We all experience times in our lives when feeling grateful is difficult. While we know, in our minds, that even in the darkest periods not all is bleak and there are always a few positive glimmers of hope, rummaging through all the gloom to find them feels like an immense effort. The events of the passing year - the pandemic, economic losses, and general turmoil - definitely didn’t make it easier for most of us.
While the concept of expressing gratitude may be a struggle for some, mental health experts point out that sticking with it is worthwhile. Appreciating positive aspects of your life has the ability to boost your mental well-being, increase your sense of happiness, and reduce symptoms of depression. “Gratitude can improve the quality of our sleep. And when we are grateful, we are able to appreciate and celebrate the accomplishments of others so that we operate from a position of complementing rather than competing or comparing, which can enhance our self-esteem,” explained psychotherapist Farah Harris. To learn more, take a look at our previous article The Benefits of Being Grateful.
If you’re not sure where to start, we have compiled a few simple and realistic ways, recommended by experts, to practice gratitude, even when the world seems to be against you.
Gratitude practice will look different for everyone, so taking the time to find out what works for you is essential. Expressing thanks should start first and foremost with yourself before you outwardly communicate it to others.
If you feel more comfortable with mentally noting what you’re grateful for rather than writing it in a journal, then do that. If typing out a list on your phone feels right and rewarding, then go for it. A practice only works when it doesn’t feel forced or stressful, and when you stick to it. You can shape, mold, and adapt your practice in whichever way you want.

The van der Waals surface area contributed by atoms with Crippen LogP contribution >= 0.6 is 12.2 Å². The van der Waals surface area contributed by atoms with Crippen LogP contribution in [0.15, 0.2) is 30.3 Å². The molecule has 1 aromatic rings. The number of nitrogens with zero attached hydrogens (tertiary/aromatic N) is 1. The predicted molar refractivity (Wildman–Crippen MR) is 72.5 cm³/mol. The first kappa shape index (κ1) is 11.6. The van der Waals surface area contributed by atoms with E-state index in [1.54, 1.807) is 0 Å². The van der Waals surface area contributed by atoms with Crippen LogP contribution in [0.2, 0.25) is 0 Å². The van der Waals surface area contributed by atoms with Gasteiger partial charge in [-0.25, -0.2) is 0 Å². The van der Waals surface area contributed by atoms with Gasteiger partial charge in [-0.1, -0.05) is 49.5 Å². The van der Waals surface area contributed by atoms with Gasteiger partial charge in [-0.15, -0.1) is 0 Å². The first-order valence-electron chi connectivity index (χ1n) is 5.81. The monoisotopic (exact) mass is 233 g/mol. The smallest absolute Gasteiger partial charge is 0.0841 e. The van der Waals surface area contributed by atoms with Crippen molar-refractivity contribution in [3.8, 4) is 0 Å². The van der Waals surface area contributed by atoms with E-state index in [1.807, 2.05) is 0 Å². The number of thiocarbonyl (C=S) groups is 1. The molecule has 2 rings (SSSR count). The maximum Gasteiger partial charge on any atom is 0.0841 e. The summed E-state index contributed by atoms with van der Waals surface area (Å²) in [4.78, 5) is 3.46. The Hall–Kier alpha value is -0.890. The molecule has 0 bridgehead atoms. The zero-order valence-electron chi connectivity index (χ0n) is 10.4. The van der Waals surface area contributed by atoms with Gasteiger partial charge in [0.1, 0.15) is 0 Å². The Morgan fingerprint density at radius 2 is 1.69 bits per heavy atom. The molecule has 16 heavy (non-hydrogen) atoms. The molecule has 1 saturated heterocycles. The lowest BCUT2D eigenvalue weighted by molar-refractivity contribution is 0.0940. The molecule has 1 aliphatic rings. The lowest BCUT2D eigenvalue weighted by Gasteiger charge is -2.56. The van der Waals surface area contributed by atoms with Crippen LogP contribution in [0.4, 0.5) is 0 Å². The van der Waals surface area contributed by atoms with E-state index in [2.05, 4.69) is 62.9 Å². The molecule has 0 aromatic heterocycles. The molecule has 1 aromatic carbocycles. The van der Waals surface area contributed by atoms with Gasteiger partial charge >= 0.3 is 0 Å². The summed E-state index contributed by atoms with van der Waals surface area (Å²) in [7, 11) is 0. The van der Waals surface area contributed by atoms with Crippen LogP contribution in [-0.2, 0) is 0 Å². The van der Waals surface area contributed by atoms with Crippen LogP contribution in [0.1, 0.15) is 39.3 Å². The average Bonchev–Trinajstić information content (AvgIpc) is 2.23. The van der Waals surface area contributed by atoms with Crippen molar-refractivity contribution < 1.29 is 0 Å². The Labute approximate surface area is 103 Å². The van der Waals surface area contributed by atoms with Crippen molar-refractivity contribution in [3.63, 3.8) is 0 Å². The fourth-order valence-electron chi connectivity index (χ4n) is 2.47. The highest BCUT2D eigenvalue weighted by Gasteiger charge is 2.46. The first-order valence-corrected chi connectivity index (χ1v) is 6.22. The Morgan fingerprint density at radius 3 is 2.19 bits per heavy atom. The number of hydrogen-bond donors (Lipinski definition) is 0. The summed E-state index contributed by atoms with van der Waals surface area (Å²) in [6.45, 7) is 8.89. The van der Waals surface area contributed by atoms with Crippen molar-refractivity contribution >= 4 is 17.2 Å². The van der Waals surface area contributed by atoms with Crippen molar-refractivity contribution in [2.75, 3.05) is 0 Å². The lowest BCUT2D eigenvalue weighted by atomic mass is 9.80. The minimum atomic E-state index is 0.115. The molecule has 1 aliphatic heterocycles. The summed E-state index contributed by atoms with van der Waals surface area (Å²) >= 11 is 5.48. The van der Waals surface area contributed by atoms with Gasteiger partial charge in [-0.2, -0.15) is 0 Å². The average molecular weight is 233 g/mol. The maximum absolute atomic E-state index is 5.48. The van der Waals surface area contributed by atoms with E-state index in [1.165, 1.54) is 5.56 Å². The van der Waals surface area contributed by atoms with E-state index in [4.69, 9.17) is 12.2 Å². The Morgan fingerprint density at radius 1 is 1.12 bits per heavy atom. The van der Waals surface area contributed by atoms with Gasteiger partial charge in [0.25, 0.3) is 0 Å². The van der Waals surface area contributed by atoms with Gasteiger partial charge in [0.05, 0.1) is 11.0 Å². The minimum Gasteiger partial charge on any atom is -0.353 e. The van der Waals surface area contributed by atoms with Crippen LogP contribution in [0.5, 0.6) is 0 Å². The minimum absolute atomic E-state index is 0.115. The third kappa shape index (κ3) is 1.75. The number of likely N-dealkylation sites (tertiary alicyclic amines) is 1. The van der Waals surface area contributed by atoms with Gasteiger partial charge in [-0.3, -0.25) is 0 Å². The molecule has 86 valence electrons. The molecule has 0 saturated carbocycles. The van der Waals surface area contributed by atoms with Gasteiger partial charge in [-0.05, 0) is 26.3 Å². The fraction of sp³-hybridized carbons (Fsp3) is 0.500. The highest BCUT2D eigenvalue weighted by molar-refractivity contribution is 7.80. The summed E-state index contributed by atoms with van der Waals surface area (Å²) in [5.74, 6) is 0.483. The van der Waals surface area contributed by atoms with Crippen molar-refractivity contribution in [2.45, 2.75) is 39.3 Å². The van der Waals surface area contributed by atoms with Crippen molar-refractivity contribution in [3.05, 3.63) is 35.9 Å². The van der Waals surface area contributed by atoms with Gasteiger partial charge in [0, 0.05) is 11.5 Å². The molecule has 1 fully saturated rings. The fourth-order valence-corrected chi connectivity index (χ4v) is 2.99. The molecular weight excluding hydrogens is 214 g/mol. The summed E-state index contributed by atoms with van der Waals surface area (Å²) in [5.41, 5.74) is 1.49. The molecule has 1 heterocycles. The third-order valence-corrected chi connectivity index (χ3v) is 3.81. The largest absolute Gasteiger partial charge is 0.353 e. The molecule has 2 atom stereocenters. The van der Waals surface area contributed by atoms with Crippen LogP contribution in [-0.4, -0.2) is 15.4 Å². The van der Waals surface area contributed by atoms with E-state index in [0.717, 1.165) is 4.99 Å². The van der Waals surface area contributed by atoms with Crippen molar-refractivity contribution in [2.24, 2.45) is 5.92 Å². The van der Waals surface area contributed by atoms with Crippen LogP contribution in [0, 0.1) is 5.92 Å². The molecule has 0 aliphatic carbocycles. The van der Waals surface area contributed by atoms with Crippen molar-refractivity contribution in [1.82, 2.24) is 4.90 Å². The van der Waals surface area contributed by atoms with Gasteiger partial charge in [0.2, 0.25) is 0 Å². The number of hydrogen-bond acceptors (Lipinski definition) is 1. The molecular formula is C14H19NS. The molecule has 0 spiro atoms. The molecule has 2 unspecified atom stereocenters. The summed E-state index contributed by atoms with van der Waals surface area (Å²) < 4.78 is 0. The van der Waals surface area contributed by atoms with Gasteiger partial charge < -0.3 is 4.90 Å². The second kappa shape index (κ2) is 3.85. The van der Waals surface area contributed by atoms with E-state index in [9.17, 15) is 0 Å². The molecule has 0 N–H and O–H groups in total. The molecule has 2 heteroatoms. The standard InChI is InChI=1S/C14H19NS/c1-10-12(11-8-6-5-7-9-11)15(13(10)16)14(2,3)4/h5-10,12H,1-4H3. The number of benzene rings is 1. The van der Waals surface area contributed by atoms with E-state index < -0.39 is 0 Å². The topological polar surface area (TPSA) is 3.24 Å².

Experts advise carving out time in your day, during which you focus on the positives. It doesn’t have to be a long time, it can even be just a few minutes. Think of it as the period in your day when nothing can go wrong.
You can center your morning routine around practicing your gratitude, or your evening routine before you go to bed. Turning your phone off at this time, or setting it on airplane mode, can be helpful. “Let people know you will not be available at that time, go somewhere quiet, enforce boundaries with your family members and ensure you get what you need,” suggests business and mindset mentor Sharn Khaira.
The reason that documenting your gratitude, in the form of a journal, a list, or even a jar is recommended is because it provides a visual representation of your positives. The human brain has a natural inclination to reflect on negative incidents, which gives them a greater impact on us. By physically quantifying your gratitude in a form you can see helps with that ‘negativity bias’.
When all the positive things are laid out in front of your eyes, you can interrupt your brain when it goes down a negative spiral. You will also be able to revisit the notes on a particularly rough day.
Of course, the big things in life like your health, your family and your job are all positive and important. But recognizing the small moments that make us happy can be very helpful when the general state of things feels overwhelmingly negative.
If you identify something you’re grateful for, don't overthink it. A good hair day, a warm and relaxing shower, or a yummy meal - all of these seemingly small things have weight. Nothing is too small, or too silly.
Finally, being kind and expressing your gratitude to others, will promote healthy relationships, which can really keep you afloat during difficult times. Don’t hesitate to send a message or even send a thank you note, in response to a kind gesture, or just to let your friends and family know they are seen and loved.
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